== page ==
NIH Jumps Into Genetic Variation Research

The field is given a boost by a widening of focus at the institutes as well as a report praising a major initiative. During the brief earthly tenure of the species Homo sapiens, the human genome seems to have accumulated just the right amount of variation to suit the purposes of geneticists. Single-nucleotide polymorphisms (SNPs), the DNA bases that vary systematically between subpopulations, are common enough to serve usefully as chromosomal markers but not so common as to make genetic analys

Douglas Steinberg
Jan 18, 1998


The field is given a boost by a widening of focus at the institutes as well as a report praising a major initiative.
During the brief earthly tenure of the species Homo sapiens, the human genome seems to have accumulated just the right amount of variation to suit the purposes of geneticists. Single-nucleotide polymorphisms (SNPs), the DNA bases that vary systematically between subpopulations, are common enough to serve usefully as chromosomal markers but not so common as to make genetic analysis hopelessly complicated. As these SNPs (pronounced "snips") become easier to identify, they increasingly are being hailed as crucial tools not only for uncovering the genetic components of common diseases, but also for understanding human prehistory.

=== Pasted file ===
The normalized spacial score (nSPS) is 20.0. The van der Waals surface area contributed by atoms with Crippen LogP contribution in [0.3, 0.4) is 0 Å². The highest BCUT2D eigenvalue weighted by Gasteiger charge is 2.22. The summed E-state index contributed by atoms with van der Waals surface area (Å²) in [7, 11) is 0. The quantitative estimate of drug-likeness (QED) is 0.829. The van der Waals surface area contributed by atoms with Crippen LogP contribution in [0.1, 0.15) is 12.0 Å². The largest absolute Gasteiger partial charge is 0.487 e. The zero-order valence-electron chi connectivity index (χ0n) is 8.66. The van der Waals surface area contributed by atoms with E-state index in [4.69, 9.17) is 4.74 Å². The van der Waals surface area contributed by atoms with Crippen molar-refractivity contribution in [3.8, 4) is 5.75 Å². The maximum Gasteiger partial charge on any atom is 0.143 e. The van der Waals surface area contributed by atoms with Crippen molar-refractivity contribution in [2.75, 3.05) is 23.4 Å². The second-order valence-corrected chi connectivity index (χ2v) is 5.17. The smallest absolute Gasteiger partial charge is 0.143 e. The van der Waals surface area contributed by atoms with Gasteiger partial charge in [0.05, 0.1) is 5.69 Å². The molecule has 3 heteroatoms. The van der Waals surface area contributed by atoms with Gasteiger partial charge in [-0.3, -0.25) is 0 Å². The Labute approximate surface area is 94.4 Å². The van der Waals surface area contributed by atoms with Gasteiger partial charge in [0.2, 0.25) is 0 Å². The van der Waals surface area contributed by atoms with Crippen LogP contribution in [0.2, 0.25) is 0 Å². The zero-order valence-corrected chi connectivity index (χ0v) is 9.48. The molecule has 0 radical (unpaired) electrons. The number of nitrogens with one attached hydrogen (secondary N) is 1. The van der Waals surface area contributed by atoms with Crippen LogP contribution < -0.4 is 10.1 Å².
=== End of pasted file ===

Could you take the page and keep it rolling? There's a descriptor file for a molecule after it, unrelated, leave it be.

'LIGHTNING ROD': Penn State's Kenneth Weiss says the Human Genome Diversity Project introduced researchers to people "suspicious of science and/or genetics."
Recent enthusiasm about SNPs has had two pronounced effects. Officials at the National...

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